David Friedman makes some good points about the positive aspects of global warming. I would like to put the positives of global warming into context and pointing the way to making the analysis of the consequences of global warming more rigorous.
The consequences of global warming may have positive and negative consequences. The severity of any consequence should be assessed according to three factors.
- Magnitude – how large it will be. This can be over a number of dimensions. So a predicted worsening of hurricanes, for instance, might be in frequency, power and area.
- Likelihood. The Probability of a forecast event it occurring.
- Randomness. It is predicted the weather systems will become destabilised, so the weather will become the norm.
When extreme events are postulated, the magnitude that is most often over-stated is time. So sea levels are imagined to rise by a foot a year, not a century at the current rate (3.2mm per year is the best estimate). The rate of change is crucial here. Incremental changes over generational times scale we will not notice globally, as economic conditions change much more rapidly than this. Also there are unstated assumptions about the likelihood of the events. From an economic point of view, the potential costs can be many times over-stated by a combination of magnitude and likelihood. There are two main reasons to believe this is the case – adaptation and way-markers.
Adaptation is people changing to changed circumstances. The reason that living standards are over 30 times greater and the world population is more than 10 times greater than 300 years ago is than the human race cannot just adapt to changing conditions – in wealthy countries extreme weather events and failed harvests are hardly a problem. Look back to the 1960s and 1970s, the mainstream forecasts were for increasing poverty and starvation. With the exceptions where governments are extremely bad (North Korea, Zimbabwe) or there has been extensive conflict (Zaire), this has not been the case. But many of the prophesies of doom assume no adaptation at all. So literally, farmers will grow the same crops they always have, and people will not think of moving as the sea immerses their houses.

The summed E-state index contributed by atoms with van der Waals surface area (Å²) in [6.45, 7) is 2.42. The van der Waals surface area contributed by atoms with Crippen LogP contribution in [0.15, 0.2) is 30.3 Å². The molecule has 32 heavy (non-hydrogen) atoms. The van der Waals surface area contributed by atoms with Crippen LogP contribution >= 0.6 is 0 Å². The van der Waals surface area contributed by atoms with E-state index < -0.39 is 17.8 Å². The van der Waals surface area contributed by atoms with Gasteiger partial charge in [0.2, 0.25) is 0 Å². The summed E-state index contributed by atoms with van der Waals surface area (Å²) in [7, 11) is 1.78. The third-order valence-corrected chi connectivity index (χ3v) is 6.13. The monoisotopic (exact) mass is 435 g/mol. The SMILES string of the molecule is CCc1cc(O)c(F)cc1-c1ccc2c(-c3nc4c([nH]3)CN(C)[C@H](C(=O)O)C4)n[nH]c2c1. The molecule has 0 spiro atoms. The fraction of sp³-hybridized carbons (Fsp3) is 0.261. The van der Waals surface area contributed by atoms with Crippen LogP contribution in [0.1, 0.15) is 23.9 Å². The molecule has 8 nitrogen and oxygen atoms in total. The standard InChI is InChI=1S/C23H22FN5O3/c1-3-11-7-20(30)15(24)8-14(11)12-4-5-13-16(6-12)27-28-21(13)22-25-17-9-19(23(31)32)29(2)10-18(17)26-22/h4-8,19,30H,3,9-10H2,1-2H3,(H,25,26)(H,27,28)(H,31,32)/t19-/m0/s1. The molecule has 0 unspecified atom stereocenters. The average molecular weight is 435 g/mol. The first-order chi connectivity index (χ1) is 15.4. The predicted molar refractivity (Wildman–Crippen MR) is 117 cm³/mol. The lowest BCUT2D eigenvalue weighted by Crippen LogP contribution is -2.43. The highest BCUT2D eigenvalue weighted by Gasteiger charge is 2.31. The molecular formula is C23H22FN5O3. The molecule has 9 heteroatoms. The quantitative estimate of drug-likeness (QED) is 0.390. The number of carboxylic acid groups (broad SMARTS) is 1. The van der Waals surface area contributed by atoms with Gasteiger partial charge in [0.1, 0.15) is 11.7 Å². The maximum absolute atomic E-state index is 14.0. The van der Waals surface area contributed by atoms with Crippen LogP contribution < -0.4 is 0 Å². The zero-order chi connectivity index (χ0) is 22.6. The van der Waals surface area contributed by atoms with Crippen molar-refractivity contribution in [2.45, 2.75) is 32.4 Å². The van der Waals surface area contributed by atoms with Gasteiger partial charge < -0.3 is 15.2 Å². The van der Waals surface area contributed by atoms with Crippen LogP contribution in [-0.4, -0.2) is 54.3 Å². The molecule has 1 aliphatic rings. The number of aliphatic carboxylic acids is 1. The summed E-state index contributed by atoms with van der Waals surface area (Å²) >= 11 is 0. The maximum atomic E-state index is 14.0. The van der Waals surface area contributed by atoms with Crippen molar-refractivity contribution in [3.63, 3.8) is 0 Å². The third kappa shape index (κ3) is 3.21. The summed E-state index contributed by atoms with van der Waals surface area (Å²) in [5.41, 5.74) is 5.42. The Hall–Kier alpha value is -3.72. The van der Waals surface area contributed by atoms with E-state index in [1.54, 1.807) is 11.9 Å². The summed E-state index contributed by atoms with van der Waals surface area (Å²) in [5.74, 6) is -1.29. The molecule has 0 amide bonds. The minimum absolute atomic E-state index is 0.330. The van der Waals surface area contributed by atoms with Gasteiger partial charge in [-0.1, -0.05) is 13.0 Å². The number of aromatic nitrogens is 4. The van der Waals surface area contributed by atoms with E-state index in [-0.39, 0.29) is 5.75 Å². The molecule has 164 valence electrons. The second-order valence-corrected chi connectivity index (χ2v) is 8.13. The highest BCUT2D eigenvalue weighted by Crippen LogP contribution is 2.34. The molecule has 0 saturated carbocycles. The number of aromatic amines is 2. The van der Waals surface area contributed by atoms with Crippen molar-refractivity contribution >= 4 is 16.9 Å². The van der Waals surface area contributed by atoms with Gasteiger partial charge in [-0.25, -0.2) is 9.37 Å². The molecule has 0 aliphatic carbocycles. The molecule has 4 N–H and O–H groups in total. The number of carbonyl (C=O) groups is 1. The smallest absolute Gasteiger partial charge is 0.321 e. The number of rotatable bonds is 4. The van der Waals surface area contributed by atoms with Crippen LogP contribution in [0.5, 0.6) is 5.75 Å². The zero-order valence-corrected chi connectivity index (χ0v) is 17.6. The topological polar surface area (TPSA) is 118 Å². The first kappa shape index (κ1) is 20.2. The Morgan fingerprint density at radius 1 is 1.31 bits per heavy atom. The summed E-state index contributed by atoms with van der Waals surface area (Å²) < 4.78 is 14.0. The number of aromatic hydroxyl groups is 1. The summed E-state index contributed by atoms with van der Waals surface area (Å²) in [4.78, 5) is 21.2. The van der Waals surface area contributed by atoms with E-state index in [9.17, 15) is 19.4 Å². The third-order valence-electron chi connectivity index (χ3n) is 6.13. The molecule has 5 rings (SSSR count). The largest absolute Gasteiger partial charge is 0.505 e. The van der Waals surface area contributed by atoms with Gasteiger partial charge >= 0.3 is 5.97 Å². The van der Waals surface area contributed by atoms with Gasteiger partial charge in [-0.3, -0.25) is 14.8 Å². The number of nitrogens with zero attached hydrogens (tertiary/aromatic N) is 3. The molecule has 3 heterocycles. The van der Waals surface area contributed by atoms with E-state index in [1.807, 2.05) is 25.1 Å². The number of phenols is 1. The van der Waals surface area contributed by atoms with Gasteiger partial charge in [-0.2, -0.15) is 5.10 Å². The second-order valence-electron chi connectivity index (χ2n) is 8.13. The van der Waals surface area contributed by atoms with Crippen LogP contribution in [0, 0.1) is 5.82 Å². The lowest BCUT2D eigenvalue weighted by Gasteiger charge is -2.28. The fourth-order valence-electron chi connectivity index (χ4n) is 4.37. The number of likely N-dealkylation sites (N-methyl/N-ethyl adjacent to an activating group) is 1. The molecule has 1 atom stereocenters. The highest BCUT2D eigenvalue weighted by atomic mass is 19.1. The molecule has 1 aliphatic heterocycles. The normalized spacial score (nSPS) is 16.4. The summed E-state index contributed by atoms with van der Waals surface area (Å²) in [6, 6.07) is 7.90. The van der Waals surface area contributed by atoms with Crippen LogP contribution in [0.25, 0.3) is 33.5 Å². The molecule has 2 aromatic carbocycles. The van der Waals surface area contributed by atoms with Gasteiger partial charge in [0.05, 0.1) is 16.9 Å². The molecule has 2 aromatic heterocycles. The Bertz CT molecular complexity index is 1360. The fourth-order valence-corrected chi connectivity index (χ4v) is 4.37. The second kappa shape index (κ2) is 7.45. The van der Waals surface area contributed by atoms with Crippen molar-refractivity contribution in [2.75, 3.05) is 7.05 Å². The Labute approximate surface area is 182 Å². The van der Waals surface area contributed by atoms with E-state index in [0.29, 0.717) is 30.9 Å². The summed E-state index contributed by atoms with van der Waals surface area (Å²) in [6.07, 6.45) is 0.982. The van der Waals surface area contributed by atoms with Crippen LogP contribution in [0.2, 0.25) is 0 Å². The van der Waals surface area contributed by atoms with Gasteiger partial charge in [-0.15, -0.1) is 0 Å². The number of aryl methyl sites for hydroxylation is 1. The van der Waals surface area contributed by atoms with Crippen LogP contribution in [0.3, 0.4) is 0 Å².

Way-markers are the signals of climate change happening now. Many of the extreme short-term forecasts have been falsified, or shown to be based on pseudo-science. Sea levels have failed to rise by 25 metres anytime soon, the Arctic was not ice-free in the summer of 2008, nor will it be in 2013; the snows of Kilimanjaro are not primarily disappearing due to rising temperatures; and the Himalayan glaciers will not be gone by 2035. The Bangladesh landmass has increased; the Amazon rainforest is not about to reach a tipping point; and the Maldives will not disappear beneath the waves. With these clear near-term failures, it is reasonable to say that more long-term extrapolations will be unlikely and exaggerated in magnitude.
On the other side, whilst individuals and communities are incapable of adapting to changes, the assumption is that Governments can fix anything at minimal cost. So, subject to a global agreement, CO2 can be constrained (according to the UK Stern Review) at one fifth to one twentieth of the likely costs of doing nothing. No allowance is made that government projects tend to overrun on costs and underperform on benefits, nor that the this degree of underperformance tends to proportionately rise with lack of planning, vagueness of objections, complexity of organisations involved and scale.